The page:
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[liberationtech] Not another Haystack right?

Jillian C. York jilliancyork at gmail.com
Thu Dec 1 12:02:44 PST 2011


I have no empirical answers of course, but +1 to the urging for research on
this.  It is entirely plausible that this is indeed overblown and that I
hang with conspiracy theorists (though I somehow doubt it).

I think there's one more element here regarding Tor that might make a
difference: Until very recently, Tor was still much more difficult to use
than your average proxy or circumvention tool - I would hypothesize that
its difficulty has set its users apart; that is to say, Tor users would be
more aware, more savvy of this space.  They were/are probably more likely
to read up on what the tool really does.

Another thing, of course, is that the better tools don't pitch themselves
as heavily as the less safe ones.  I've gotten PR emails from
HotSpotShield, for example (and they use, or used at the time, a
hipster-ish PR firm, too).  When you've got a slick PR campaign, you're
going to attract people who don't know much about the tool aside from "it
lets me access YouTube."  A Tor user, on the other hand, would have some
sense of their own risk model, one would think.

Again, these are just thoughts that a person taking on such research might
consider :)



On Thu, Dec 1, 2011 at 11:37 AM, Luke Allnutt <AllnuttL at rferl.org> wrote:

>
> I would add a couple of questions to this debate:
>
> 1) Is there any substantial evidence, beyond ancedotal, that users won't
> trust a service if it's USG funded? I'm sure many people would indeed be
> wary, but don't know how much field research there is on this type of
> thing.
>
> 2) Before asking the "do they care" question, I think you need to answer
> the "do they even know" question. Of course, in libtech world, who funds
> who is crucial, and ideological, and political, but does the average user
> know, say, about who funds Tor? I understand they could easily find out if
> they wanted to, but I'm skeptical if many would be interested, providing
> the tool worked for them.
>
> Fascinating discussion.
>
> Best Wishes,
>
> Luke
> RFE/RL
>
>
>
>
>  *Nathan of Guardian <nathan at guardianproject.info>*
> Sent by: liberationtech-bounces at lists.stanford.edu
>
> 12/01/2011 08:26 PM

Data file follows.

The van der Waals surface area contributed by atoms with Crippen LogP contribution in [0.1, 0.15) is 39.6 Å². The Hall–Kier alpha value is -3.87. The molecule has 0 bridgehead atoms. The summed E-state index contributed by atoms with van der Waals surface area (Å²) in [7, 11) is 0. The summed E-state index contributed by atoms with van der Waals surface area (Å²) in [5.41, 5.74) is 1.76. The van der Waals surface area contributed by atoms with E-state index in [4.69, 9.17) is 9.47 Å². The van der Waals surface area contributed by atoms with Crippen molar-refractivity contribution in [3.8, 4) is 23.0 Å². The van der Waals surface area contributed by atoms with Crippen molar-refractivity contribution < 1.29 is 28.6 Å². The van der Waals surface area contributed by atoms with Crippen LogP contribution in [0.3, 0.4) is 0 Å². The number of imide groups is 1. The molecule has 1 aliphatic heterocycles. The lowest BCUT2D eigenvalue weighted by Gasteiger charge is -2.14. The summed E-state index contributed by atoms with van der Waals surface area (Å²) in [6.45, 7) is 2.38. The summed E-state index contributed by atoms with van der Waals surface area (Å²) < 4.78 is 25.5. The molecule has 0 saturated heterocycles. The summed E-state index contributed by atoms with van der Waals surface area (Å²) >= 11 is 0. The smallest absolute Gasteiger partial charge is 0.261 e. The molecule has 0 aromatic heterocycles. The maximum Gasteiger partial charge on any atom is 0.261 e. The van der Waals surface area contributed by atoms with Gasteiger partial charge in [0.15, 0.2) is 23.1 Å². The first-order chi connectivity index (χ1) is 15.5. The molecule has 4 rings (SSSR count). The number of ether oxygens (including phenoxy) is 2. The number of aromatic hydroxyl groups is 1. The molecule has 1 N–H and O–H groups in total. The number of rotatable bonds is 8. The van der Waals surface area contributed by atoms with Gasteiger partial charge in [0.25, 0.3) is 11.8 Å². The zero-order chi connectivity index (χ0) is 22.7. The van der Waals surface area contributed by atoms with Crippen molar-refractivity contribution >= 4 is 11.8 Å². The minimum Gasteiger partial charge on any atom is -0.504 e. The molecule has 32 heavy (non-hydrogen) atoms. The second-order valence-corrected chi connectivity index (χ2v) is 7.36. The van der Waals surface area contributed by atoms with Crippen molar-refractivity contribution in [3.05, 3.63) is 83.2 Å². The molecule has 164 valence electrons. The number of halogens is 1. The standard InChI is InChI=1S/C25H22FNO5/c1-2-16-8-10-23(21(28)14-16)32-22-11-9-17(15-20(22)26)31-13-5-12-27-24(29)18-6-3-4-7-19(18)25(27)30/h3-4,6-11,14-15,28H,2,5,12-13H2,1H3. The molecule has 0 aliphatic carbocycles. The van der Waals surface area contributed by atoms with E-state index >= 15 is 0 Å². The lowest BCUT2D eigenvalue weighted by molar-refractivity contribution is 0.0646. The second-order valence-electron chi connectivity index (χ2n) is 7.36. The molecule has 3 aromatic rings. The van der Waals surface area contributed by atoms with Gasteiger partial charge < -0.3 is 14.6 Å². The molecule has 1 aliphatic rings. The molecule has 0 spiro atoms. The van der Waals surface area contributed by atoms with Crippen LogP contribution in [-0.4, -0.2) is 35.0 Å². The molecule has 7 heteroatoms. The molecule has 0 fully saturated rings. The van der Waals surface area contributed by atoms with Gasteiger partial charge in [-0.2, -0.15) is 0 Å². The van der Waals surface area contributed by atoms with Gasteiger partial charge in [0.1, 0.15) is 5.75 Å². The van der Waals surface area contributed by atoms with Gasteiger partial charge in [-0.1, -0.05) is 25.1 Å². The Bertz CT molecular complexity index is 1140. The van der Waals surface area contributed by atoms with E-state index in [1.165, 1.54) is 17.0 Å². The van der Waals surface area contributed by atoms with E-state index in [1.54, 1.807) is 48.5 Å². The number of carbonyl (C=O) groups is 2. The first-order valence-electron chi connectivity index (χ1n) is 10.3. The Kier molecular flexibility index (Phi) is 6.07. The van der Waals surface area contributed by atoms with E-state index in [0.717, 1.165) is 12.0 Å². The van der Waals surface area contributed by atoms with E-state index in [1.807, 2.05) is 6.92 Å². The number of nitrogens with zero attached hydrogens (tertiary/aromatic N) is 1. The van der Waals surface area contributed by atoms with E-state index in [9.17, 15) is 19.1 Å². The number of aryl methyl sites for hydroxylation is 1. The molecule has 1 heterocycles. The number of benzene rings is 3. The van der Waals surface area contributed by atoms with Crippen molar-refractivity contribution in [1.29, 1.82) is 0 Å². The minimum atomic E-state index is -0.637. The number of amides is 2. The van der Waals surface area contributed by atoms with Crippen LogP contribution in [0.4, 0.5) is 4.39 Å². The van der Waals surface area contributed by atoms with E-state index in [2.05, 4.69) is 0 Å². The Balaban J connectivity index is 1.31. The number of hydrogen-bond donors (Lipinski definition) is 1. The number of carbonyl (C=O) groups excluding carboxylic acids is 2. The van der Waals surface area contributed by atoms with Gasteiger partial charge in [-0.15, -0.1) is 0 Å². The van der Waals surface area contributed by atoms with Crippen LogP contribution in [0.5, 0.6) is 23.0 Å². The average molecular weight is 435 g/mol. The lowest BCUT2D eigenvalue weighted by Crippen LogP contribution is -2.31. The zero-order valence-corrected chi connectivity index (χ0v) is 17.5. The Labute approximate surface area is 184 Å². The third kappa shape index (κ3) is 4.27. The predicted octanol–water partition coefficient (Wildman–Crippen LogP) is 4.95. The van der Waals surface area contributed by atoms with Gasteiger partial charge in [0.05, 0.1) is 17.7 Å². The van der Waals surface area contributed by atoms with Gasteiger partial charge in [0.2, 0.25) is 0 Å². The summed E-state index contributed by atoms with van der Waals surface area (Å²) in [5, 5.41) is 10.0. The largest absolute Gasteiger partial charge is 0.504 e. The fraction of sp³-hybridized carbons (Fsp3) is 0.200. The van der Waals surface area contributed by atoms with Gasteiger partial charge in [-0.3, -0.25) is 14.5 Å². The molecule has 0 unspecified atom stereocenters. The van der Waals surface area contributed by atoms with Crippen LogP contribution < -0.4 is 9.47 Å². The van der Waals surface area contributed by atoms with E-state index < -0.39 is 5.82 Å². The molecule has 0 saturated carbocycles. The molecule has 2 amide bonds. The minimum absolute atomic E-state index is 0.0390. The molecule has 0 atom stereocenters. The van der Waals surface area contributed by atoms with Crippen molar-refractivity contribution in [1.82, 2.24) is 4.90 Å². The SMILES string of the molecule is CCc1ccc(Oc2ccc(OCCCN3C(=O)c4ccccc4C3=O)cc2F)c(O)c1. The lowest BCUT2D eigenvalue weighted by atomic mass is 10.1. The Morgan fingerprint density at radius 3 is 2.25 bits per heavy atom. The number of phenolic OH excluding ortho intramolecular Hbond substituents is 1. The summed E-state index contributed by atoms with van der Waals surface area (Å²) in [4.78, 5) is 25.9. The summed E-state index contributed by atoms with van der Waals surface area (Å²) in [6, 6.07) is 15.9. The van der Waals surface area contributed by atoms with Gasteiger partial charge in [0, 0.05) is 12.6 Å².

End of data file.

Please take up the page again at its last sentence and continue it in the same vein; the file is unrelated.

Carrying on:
>   To
> liberationtech at lists.stanford.edu
> cc
>   Subject
> Re: [liberationtech] Not another Haystack right?
>
>
>
>
> On 12/01/2011 01:40 PM, Brian Conley wrote:
> > so its especially interesting to me to see how Tor evades such
> > conspiracy talk
>
> I agree this should be a dissertation, but here are some throughts from
> a product design perspective. I think that if a tool has demonstrable
> value, people, as user or consumers of a tool, and are able to deal with
> the cognitive dissonance that might be caused by paranoia or actual
> information that, on its own would be troubling, but in context of the
> task at hand, is secondary.
>
> As an example, seemingly no matter what Facebook does, you cannot get
> people to quit it, and by people I mean activists, human rights
> organizations, etc. The value or pleasure it provides is greater than
> the perceived risk of being exposed to its subtle brand of evil. Same
> goes with all the hardcore activists I know who use iPhones without
> second thought about the closed OS, app censorship, manufacturing
> practices, premium cost, etc. They just want a phone that works, that
> can take good pictures, stream video and doesn't add more hassle to
> their already hassled lives.
>
> If you live somewhere where you cannot get to Facebook or Twitter, and
> you really have a need to do that, and Tor works for you, I think
> however you feel about Tor being funded by the USG in part, it matters
> less than your need to update your status and connect with your global
> community. Maybe somewhere down the road, you might take up building
> your own version of Tor, but right now, when the rubber hits the road,
> you have to use what works.
>
> This also works against Tor in many cases, where people might understand
> it is the best option, but will use a less safe VPN or single-hop proxy,
> because they want something 'faster' or need to stream a YouTube video
> in Flash. In that case, they are following the wrong instincts, but it
> is the same mechanic at play.
>
> To bring the discussion back to the top, the problem with Haystack was
> not USG funding. The problem was that it didn't work the way it claimed
> to, and had no process in place to transparently assure its users that
> it could solve problems as they arose. Haystack went from 0 to 60, in
> months, trying to solve a problem that takes years of hard work to even
> understand. Tor should get credit for playing the long game and showing
> up every day, ready to work, even through their software does play Ray
> Charles' version of "America the Beautiful" every time you boot it up.
>
> +n
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-- 
jilliancyork.com | @jilliancyork | tel: +1-857-891-4244 | google voice:
+1-415-562-JILL
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